Now Van will be on your case for not checking the MoM last year to see what actual falls will be needed for a decent YoY :rolleyes:

 

(Besides, I though 20% YoY was the generally accepted benchmark for a proper "crash" (0therwise I believe it's known as a slow motion train wreck :D )

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Piece on which house price index is the best on Money Week

 

http://www.moneyweek.com/investments/property/uk/which-house-price-index-is-the-best-60003

And the winner is.............. Land Reg!

(As has always been recommended by some here :rolleyes: )

Also, is that GEI's Van at comment #2?

The Land Reg. figures come too late to be of much use to anyone but historians.

If you want to use a figure for decision-making, you need something more current. To smooth out "noise", I use an average of the NSA figures posted by Halifax and Nationwide, and call that "new" index Hali-Wide or the H&N Index. You can find a database here: TinyUrl dotcom / GEI-data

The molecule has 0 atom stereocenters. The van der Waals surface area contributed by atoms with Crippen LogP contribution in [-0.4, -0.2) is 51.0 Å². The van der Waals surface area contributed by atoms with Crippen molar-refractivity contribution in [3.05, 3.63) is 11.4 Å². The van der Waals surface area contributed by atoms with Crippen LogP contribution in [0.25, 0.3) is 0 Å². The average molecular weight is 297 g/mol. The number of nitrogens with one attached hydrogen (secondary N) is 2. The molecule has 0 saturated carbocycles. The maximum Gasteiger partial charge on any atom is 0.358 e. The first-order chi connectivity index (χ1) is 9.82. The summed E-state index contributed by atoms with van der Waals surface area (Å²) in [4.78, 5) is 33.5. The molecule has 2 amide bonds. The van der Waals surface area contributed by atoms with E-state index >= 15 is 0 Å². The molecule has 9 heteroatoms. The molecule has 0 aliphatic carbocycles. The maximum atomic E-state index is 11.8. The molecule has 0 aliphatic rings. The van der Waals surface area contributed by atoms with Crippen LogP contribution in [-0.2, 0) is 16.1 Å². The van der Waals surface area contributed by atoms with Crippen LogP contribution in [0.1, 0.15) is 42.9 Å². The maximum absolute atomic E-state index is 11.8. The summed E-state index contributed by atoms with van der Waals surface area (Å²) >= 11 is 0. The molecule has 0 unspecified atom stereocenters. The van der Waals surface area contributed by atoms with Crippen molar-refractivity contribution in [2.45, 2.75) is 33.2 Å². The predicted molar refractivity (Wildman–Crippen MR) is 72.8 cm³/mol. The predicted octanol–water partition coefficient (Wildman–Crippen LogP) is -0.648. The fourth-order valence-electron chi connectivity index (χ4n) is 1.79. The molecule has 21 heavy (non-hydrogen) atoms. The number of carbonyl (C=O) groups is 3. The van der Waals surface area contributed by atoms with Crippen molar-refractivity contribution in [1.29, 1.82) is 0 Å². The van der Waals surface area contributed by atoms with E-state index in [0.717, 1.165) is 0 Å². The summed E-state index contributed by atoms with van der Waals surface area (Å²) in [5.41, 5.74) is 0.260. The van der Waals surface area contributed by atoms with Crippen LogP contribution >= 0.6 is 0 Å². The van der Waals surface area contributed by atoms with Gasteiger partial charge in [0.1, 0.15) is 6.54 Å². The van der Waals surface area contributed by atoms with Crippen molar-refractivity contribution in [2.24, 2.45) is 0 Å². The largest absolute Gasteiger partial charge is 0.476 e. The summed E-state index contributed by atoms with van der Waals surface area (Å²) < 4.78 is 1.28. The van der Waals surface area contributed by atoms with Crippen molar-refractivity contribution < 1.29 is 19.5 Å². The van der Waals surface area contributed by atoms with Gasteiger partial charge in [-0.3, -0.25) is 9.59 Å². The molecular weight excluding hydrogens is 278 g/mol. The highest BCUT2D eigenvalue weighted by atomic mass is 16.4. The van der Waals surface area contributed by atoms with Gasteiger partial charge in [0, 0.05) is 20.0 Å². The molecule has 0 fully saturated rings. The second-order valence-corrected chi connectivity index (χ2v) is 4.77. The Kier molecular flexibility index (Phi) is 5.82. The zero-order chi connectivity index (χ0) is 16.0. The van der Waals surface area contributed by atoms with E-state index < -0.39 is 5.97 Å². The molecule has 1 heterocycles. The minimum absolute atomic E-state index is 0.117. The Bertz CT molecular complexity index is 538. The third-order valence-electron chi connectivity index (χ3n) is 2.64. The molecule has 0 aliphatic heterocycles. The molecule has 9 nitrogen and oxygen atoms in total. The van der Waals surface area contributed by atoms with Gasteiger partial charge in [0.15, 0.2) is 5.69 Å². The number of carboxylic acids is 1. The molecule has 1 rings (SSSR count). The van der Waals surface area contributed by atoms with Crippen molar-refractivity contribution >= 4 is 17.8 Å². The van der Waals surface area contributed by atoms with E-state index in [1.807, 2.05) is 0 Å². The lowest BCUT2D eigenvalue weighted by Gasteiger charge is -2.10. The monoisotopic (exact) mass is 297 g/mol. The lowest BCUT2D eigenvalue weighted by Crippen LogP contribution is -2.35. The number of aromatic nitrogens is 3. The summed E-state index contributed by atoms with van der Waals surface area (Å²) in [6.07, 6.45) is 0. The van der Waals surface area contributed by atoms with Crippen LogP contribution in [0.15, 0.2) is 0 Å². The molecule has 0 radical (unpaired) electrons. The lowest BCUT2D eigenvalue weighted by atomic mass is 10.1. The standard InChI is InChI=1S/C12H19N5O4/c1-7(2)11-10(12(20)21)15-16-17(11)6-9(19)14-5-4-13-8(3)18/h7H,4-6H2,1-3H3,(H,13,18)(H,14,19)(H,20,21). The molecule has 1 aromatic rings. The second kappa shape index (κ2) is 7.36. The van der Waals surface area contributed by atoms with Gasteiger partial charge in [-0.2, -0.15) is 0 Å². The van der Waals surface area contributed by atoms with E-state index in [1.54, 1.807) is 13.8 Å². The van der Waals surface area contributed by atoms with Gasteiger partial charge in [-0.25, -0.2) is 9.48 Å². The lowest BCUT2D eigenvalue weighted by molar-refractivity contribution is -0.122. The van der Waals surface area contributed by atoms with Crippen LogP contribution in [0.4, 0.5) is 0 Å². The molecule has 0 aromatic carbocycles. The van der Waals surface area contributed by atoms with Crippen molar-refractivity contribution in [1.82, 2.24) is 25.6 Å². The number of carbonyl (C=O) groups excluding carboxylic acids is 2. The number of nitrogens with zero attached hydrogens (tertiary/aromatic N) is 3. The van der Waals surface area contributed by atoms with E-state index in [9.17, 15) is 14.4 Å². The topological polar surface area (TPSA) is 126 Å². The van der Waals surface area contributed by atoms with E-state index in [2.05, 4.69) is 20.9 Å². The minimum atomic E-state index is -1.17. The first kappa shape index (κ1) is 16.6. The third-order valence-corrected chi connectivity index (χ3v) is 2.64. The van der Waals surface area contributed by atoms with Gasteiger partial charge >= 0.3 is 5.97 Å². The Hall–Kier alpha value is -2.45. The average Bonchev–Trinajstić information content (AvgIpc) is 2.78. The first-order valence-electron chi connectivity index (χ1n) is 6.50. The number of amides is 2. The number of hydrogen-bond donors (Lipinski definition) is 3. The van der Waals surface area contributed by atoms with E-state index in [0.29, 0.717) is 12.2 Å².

I have found that the HaliWide Index "charts well". In other words, it tends to establish trends, which when broken often prove meaningful.

 

To get a more up-to-date sense of the market, I also watch the charts of the UK builders, and especially Barratt and Persimmon.

== ==

 

I did like this comment from the article:

"The trouble is house prices are still too high. My colleague Phil Oakley has argued that, although propped up by low interest rates, the housing market is 'rotting from within'. "

 

...and if you go to that article, you will discover some alarming facts, including this one, about interest-only mortgages: